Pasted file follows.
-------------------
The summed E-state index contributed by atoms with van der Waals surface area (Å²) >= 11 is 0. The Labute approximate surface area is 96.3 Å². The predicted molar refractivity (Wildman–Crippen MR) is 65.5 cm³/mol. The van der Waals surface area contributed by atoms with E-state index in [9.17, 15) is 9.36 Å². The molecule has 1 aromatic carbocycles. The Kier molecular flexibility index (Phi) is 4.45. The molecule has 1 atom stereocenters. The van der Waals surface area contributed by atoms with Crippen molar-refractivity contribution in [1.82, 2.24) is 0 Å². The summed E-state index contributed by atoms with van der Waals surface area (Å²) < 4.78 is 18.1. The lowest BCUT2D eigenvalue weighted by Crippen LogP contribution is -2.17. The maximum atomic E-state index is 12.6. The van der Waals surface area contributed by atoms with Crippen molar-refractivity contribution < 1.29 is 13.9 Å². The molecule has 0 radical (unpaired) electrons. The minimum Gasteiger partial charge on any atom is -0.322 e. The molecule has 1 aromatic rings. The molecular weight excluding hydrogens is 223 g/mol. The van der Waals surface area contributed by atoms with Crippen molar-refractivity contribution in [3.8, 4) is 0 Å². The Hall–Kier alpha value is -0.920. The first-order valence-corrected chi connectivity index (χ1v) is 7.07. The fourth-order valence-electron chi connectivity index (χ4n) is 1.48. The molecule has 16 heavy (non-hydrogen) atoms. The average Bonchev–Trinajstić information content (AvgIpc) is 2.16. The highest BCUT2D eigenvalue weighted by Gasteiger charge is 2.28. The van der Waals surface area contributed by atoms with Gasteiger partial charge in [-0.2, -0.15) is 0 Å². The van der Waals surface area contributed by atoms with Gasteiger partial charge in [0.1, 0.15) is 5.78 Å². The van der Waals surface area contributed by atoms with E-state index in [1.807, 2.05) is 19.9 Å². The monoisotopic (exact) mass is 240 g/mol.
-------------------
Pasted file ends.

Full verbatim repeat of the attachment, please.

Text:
The summed E-state index contributed by atoms with van der Waals surface area (Å²) >= 11 is 0. The Labute approximate surface area is 96.3 Å². The predicted molar refractivity (Wildman–Crippen MR) is 65.5 cm³/mol. The van der Waals surface area contributed by atoms with E-state index in [9.17, 15) is 9.36 Å². The molecule has 1 aromatic carbocycles. The Kier molecular flexibility index (Phi) is 4.45. The molecule has 1 atom stereocenters. The van der Waals surface area contributed by atoms with Crippen molar-refractivity contribution in [1.82, 2.24) is 0 Å². The summed E-state index contributed by atoms with van der Waals surface area (Å²) < 4.78 is 18.1. The lowest BCUT2D eigenvalue weighted by Crippen LogP contribution is -2.17. The maximum atomic E-state index is 12.6. The van der Waals surface area contributed by atoms with Crippen molar-refractivity contribution < 1.29 is 13.9 Å². The molecule has 0 radical (unpaired) electrons. The minimum Gasteiger partial charge on any atom is -0.322 e. The molecule has 1 aromatic rings. The molecular weight excluding hydrogens is 223 g/mol. The van der Waals surface area contributed by atoms with Crippen molar-refractivity contribution in [3.8, 4) is 0 Å². The Hall–Kier alpha value is -0.920. The first-order valence-corrected chi connectivity index (χ1v) is 7.07. The fourth-order valence-electron chi connectivity index (χ4n) is 1.48. The molecule has 16 heavy (non-hydrogen) atoms. The average Bonchev–Trinajstić information content (AvgIpc) is 2.16. The highest BCUT2D eigenvalue weighted by Gasteiger charge is 2.28. The van der Waals surface area contributed by atoms with Gasteiger partial charge in [-0.2, -0.15) is 0 Å². The van der Waals surface area contributed by atoms with Gasteiger partial charge in [0.1, 0.15) is 5.78 Å². The van der Waals surface area contributed by atoms with E-state index in [1.807, 2.05) is 19.9 Å². The monoisotopic (exact) mass is 240 g/mol.